IN the workplace, no doubt we’ve all come across a few; ‘The Apprentice’ types who purport to be the dynamic young dudes of British commerce, seemingly based on a ‘life experience’ of binge drinking in Benidorm, and educational qualifications about as much use as a degree in collecting Pokemon cards.
IN the workplace, no doubt we’ve all come across a few; ‘The Apprentice’ types who purport to be the dynamic young dudes of British commerce, seemingly based on a ‘life experience’ of binge drinking in Benidorm, and educational qualifications about as much use as a degree in collecting Pokemon cards. At least so it appears in peacetime, but in time of war ordinary individuals, when thrust into extraordinary situations, often find leadership qualities they would not have otherwise discovered, and by which they gain positions of real worth, and earn the accolade of true respect.
From the First World War, one of the most remarkable stories concerns Fred Stanton, the only child of Mr and Mrs Charles Stanton, of Emberton post office, who, having been a well known footballer in the district, joined Kitchener’s Army at the age of 18½, and in September 1914 was among those sent to Oxford for a medical. He soon proved to have the makings of a fine soldier, but in March 1915 had to be sent home suffering from a dangerous illness.
Yet he soon recovered, and in September 1915 whilst serving in Flanders with the 6th Oxon and Bucks Light Infantry was promoted to lance corporal on the battlefield.
Then in October 1916, again on the battlefield he was promoted to sergeant, and with his leadership qualities having been recognised he was sent to England to study for a commission.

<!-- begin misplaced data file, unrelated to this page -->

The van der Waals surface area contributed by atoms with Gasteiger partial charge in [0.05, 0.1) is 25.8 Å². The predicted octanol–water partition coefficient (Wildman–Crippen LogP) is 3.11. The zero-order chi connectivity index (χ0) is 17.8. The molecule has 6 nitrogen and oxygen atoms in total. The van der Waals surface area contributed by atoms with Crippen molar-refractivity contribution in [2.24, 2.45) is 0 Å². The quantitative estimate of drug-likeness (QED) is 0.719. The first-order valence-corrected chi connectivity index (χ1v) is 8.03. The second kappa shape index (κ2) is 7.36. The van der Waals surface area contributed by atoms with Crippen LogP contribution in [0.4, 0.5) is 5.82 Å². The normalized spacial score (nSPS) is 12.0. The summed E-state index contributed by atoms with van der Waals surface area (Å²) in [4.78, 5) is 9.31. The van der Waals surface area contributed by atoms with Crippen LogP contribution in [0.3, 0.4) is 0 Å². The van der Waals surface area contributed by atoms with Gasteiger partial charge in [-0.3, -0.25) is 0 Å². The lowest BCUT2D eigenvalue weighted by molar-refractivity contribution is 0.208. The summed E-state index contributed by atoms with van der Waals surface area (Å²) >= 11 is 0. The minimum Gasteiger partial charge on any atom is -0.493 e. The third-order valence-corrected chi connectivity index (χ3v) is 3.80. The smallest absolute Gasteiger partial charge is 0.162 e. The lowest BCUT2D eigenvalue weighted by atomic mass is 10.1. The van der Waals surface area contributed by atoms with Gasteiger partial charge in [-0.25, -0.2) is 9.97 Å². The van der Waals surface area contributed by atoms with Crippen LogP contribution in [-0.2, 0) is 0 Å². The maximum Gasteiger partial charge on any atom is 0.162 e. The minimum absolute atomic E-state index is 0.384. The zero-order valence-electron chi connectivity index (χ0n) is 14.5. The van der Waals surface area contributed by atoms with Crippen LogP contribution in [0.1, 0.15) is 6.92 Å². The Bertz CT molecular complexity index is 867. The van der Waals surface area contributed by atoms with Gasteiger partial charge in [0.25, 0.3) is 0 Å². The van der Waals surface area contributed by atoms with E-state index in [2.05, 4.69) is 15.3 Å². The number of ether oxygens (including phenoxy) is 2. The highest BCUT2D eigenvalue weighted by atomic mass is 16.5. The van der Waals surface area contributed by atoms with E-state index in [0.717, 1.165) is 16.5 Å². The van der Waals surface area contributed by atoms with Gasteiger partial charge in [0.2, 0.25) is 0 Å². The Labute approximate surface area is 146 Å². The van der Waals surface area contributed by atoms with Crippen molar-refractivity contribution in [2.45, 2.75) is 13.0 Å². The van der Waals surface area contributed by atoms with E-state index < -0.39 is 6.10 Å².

At a large troop parade at Reading, there it would be on his 21st birthday that he was presented with the Distinguished Conduct Medal, for having rallied his section under heavy fire and not only capturing an enemy trench but, with his comrades, taking nearly 200 Germans prisoner.
Then for carrying a French officer to safety under fire he would also win the Croix de Guerre, which was presented on Tuesday afternoon, November 27th 1917 at a large parade of troops at Kingsthorpe Hollow, Northampton. Having passed his exams with distinction, as a Second Lieutenant he was now a pilot in the Royal Flying Corps, and during this service would even be recommended for the VC.
After the war, for awhile he continued his flying career, but eventually left the service, with the right to retain the title of Lieutenant. He then took a smallholding at Emberton, and on February 7th 1928 at St. Matthew’s Church, Ashford, Middlesex, married Miss Dorothy May Olive.
After a honeymoon tour of the south coast they returned to Emberton to take up residence at Clay’s Farm, while as for Fred’s parents, who had lived for over 50 years in the village, at their home of Four Views, Petsoe End, in 1952 they celebrated their 57th wedding anniversary. (heir bungalow, built in the same field, replaced the Swiss Cottage that Mr Stanton had bought at an Ideal Homes Exhibition.)
His wife having been a cook at the Rectory, Mr. Stanton had worked for the Reverend G.F. Sams for 25 years, as firstly a groom and then chauffeur, during which in early 1915 he volunteered to be a driver to the Red Cross. He later spent 26 years as the village postman, until illness caused him to retire around 1948.
Nevertheless, despite being aged nearly 80 he still maintained a large garden. Replete in her old straw hat, for 30 years Mrs. Stanton would be the sub postmistress, and in the photo the initial ‘K’ stands for Kate, she having been Miss Kate Dunkley, until her marriage to Charles on June 3rd 1895 at Litchborough, Northants, his native village.